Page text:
Frontier Group


It’s Time for Schools to “Go Solar”

Our new report Solar Schools for Philadelphia found environmental and economic benefits for putting solar panels on Philadelphia schools. So if solar panels make economic sense for Philadelphia, shouldn’t they make sense just about everywhere? 

Gideon Weissman

Former Policy Analyst, Frontier Group

Last week we released Solar Schools for Philadelphia, analyzing the economic and environmental benefits of putting solar panels on public school rooftops across Philadelphia.

We found by putting solar panels on their 100 acres of available rooftop space, Philadelphia schools can reduce global warming pollution equivalent to taking 14,000 cars off the road, while supplying local jobs and creating learning opportunities for students. This district-wide rooftop solar energy system would also save taxpayers $13 million (in terms of net present value), after accounting for the millions of dollars’ worth of electricity the system would generate each year.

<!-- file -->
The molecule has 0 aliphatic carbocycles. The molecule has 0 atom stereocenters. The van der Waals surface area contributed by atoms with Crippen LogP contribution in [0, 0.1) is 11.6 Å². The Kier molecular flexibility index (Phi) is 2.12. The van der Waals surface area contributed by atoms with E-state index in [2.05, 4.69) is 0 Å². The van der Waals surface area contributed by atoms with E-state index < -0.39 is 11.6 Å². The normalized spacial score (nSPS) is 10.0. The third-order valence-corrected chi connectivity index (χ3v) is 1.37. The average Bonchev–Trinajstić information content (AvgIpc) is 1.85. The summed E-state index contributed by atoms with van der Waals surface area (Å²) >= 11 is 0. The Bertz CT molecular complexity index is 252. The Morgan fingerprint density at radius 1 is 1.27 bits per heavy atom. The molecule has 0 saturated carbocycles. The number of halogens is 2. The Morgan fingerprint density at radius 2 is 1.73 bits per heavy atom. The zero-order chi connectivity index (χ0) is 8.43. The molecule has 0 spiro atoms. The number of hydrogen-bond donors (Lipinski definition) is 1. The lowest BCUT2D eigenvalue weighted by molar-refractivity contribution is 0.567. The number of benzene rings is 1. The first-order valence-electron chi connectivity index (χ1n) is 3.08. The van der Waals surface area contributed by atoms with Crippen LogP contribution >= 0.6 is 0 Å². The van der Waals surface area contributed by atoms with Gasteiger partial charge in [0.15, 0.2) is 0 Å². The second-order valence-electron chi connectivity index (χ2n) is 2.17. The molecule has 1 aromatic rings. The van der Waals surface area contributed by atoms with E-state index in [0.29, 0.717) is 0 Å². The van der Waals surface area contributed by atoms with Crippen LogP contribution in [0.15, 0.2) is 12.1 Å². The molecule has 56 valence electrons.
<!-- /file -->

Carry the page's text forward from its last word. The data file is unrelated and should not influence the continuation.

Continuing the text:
So if solar panels make economic sense for Philadelphia, shouldn’t they make sense just about everywhere? In fact, schools across the country are already making that case. A 2014 study by SEIA and The Solar Foundation found that nearly 4,000 schools across the country had already “gone solar.”

Many of these schools have demonstrated significant cost savings. In 2012, for example, the Boulder Valley School District agreed to a power purchase agreement under which, for no upfront capital costs, the school system would install 1.4 megawatts of solar panels on 14 schools, reducing those schools’ electricity bills by about 10% per year over the agreement. [pdf, page 45]

To prevent the worst impacts of global warming, the United States must transition to an energy system powered by clean, renewable energy – but enormous social and political barriers still stand in the way. What better institutions to help break through those barriers than schools, whose students are those with the most to lose from global warming? By “going solar,” schools in Philadelphia and elsewhere can help move America toward a future of clean, renewable energy – and do it while fulfilling their responsibility to their students and to taxpayers. 

Image: Jenne Turner, Public Interest GRFX


Gideon Weissman

Former Policy Analyst, Frontier Group